Age discrimination in access to services and goods: a first insight into the EuroAgeism project
The EuroAgeism project gathers 15 young researchers whose objective is to explore the concept of ageism from different perspectives. One of these researchers, hosted by AGE, studies how the existence or absence of national legislation to prevent age discrimination in access to goods and services actually influences how older adults experience ageism. With the project celebrating its first semester, time has come for a short update.
What did (or did not) research cover so far?
The issue of age discrimination in access to services and goods has been widely overlooked in research. Although there is plenty of literature in the field of health services, a substantial part of the research focuses on the exclusion of older people from clinical trials, and less on actual health service provision.
Only few studies address age discrimination in the case of financial services – mainly in relation to the dangers of fraud. A slightly expanded analysis can be found on transport services, in particular on the questions of "driving in old age" and the needs of older people in relation to public transport.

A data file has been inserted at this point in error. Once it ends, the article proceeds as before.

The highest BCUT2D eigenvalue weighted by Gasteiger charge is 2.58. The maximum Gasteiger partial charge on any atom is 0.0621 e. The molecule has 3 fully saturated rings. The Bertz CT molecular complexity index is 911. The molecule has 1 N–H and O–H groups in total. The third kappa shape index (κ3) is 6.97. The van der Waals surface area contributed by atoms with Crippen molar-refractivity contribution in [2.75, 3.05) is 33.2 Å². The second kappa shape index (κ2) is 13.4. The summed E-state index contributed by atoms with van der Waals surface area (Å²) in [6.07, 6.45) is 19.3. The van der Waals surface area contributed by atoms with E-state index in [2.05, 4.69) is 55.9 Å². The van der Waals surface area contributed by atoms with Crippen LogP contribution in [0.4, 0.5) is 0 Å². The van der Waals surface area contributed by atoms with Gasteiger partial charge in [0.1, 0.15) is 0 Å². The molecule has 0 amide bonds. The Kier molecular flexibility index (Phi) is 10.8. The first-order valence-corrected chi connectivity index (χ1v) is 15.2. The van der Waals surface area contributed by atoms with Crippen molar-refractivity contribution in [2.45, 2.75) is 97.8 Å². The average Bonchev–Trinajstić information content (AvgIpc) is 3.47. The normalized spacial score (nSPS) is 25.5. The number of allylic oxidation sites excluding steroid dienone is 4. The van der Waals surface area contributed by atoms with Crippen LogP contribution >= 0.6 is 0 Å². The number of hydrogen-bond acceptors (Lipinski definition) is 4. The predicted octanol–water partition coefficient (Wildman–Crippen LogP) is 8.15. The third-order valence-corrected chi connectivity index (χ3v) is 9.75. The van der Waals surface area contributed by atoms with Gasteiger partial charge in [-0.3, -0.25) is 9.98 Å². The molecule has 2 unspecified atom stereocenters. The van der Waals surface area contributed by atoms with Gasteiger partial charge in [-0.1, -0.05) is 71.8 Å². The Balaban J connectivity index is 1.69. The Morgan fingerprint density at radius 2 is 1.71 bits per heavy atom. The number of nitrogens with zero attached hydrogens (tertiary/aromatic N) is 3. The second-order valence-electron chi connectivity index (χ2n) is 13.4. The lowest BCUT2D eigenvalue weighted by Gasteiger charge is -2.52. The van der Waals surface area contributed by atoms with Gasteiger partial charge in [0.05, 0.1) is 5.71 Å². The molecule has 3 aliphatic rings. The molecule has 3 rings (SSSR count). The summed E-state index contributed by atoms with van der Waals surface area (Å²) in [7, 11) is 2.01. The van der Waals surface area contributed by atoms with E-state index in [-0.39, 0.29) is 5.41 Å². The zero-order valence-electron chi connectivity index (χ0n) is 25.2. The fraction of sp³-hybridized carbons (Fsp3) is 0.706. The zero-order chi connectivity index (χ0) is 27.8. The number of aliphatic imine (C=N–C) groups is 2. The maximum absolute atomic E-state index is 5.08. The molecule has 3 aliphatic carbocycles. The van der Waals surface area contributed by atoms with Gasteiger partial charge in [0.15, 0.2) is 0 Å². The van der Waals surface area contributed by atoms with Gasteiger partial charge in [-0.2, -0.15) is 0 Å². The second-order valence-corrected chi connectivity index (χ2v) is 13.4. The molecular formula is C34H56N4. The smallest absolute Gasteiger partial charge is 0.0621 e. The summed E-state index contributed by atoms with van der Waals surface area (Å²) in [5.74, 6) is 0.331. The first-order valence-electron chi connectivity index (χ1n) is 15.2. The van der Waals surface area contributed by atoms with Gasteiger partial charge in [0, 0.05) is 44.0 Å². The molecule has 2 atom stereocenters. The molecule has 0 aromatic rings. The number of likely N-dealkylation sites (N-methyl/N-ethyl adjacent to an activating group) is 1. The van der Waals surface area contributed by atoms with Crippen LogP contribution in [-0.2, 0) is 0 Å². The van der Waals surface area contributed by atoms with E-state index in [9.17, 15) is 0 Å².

Age discrimination in access to education has so far hardly been systematically addressed. However, some studies critically explored the problem that work-related training courses are not or only restrictedly accessible to older workers. Other topics covering age discrimination in relation e.g. to housing or access to legal services have only received marginal attention.
Moving forward with our understanding of ageism
While the literature review confirmed the need for further research in the different topics, the coming months will be dedicated to identify and describe age discrimination. The research field covers Austria and Ireland where five representatives from some the most important stakeholders-organisation were interviewed.
The talks showed extremely different composition and structure of the landscape of stakeholders' organisations in the two countries, with a stronger anchoring of the Austrian organisations, but at the same time with stronger political ties. These differences are likely to lead to different handling of age discrimination at policy level.
For more information about the EuroAgeism project or to discuss about age discrimination in access to goods and services, you can contact Stefan Hopf, PhD student of the EuroAgeism project hosted by AGE Platform Europe: email@example.com
Training School Tampere
From the 11th until the 16th of February 2019 the first out of three official Training Schools within the project took place in Tampere, Finland. Next to project workshops, presentations and a lecture on “Ageism in Society: Practices, Policies and Interventions”, the event also includes a well-received contribution by AGE Platform Europe's Policy Director, Maciej Kucharczyk on human rights in older age.